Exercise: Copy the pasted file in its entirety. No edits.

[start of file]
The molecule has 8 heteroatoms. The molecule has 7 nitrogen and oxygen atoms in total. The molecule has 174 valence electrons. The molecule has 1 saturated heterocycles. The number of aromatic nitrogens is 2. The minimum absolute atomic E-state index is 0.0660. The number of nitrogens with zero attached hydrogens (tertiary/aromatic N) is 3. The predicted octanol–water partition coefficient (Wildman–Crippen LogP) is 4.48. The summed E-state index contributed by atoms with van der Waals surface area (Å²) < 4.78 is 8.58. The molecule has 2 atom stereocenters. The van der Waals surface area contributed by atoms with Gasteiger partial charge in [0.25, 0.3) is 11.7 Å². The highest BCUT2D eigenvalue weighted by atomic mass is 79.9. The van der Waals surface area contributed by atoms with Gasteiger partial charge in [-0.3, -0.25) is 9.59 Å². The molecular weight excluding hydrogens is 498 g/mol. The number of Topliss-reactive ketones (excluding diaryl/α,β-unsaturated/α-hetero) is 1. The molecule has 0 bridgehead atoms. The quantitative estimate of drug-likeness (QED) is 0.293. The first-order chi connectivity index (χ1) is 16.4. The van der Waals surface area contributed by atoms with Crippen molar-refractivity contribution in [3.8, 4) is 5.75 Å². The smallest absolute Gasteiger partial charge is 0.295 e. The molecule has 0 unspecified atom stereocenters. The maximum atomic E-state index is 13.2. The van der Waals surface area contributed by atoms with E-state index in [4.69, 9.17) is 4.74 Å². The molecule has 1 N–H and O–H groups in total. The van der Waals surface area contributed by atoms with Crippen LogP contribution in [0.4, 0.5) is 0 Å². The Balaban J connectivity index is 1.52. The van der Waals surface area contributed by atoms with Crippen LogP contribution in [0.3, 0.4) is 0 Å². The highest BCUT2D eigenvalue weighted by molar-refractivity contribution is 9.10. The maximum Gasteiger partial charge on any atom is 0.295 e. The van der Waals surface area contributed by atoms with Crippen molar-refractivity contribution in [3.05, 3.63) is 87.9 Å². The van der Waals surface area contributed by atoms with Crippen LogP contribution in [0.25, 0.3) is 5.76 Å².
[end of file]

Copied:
The molecule has 8 heteroatoms. The molecule has 7 nitrogen and oxygen atoms in total. The molecule has 174 valence electrons. The molecule has 1 saturated heterocycles. The number of aromatic nitrogens is 2. The minimum absolute atomic E-state index is 0.0660. The number of nitrogens with zero attached hydrogens (tertiary/aromatic N) is 3. The predicted octanol–water partition coefficient (Wildman–Crippen LogP) is 4.48. The summed E-state index contributed by atoms with van der Waals surface area (Å²) < 4.78 is 8.58. The molecule has 2 atom stereocenters. The van der Waals surface area contributed by atoms with Gasteiger partial charge in [0.25, 0.3) is 11.7 Å². The highest BCUT2D eigenvalue weighted by atomic mass is 79.9. The van der Waals surface area contributed by atoms with Gasteiger partial charge in [-0.3, -0.25) is 9.59 Å². The molecular weight excluding hydrogens is 498 g/mol. The number of Topliss-reactive ketones (excluding diaryl/α,β-unsaturated/α-hetero) is 1. The molecule has 0 bridgehead atoms. The quantitative estimate of drug-likeness (QED) is 0.293. The first-order chi connectivity index (χ1) is 16.4. The van der Waals surface area contributed by atoms with Crippen molar-refractivity contribution in [3.8, 4) is 5.75 Å². The smallest absolute Gasteiger partial charge is 0.295 e. The molecule has 0 unspecified atom stereocenters. The maximum atomic E-state index is 13.2. The van der Waals surface area contributed by atoms with E-state index in [4.69, 9.17) is 4.74 Å². The molecule has 1 N–H and O–H groups in total. The van der Waals surface area contributed by atoms with Crippen LogP contribution in [0.4, 0.5) is 0 Å². The Balaban J connectivity index is 1.52. The van der Waals surface area contributed by atoms with Crippen LogP contribution in [0.3, 0.4) is 0 Å². The highest BCUT2D eigenvalue weighted by molar-refractivity contribution is 9.10. The maximum Gasteiger partial charge on any atom is 0.295 e. The van der Waals surface area contributed by atoms with Crippen molar-refractivity contribution in [3.05, 3.63) is 87.9 Å². The van der Waals surface area contributed by atoms with Crippen LogP contribution in [0.25, 0.3) is 5.76 Å².